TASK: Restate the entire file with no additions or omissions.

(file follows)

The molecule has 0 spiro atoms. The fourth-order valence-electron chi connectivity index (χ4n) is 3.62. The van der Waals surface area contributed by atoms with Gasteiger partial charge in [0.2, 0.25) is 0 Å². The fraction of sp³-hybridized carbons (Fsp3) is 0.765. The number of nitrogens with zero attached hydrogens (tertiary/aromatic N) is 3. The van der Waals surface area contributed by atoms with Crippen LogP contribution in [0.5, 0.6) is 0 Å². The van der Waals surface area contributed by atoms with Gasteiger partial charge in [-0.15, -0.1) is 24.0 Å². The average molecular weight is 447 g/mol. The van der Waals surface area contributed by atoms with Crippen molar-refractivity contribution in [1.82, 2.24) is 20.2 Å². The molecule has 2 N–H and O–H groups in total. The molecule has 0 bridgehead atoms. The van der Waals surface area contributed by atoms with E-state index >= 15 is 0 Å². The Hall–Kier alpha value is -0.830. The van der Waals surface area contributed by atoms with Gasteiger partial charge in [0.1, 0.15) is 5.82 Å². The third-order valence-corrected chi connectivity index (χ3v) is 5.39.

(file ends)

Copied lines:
The molecule has 0 spiro atoms. The fourth-order valence-electron chi connectivity index (χ4n) is 3.62. The van der Waals surface area contributed by atoms with Gasteiger partial charge in [0.2, 0.25) is 0 Å². The fraction of sp³-hybridized carbons (Fsp3) is 0.765. The number of nitrogens with zero attached hydrogens (tertiary/aromatic N) is 3. The van der Waals surface area contributed by atoms with Crippen LogP contribution in [0.5, 0.6) is 0 Å². The van der Waals surface area contributed by atoms with Gasteiger partial charge in [-0.15, -0.1) is 24.0 Å². The average molecular weight is 447 g/mol. The van der Waals surface area contributed by atoms with Crippen molar-refractivity contribution in [1.82, 2.24) is 20.2 Å². The molecule has 2 N–H and O–H groups in total. The molecule has 0 bridgehead atoms. The van der Waals surface area contributed by atoms with E-state index >= 15 is 0 Å². The Hall–Kier alpha value is -0.830. The van der Waals surface area contributed by atoms with Gasteiger partial charge in [0.1, 0.15) is 5.82 Å². The third-order valence-corrected chi connectivity index (χ3v) is 5.39.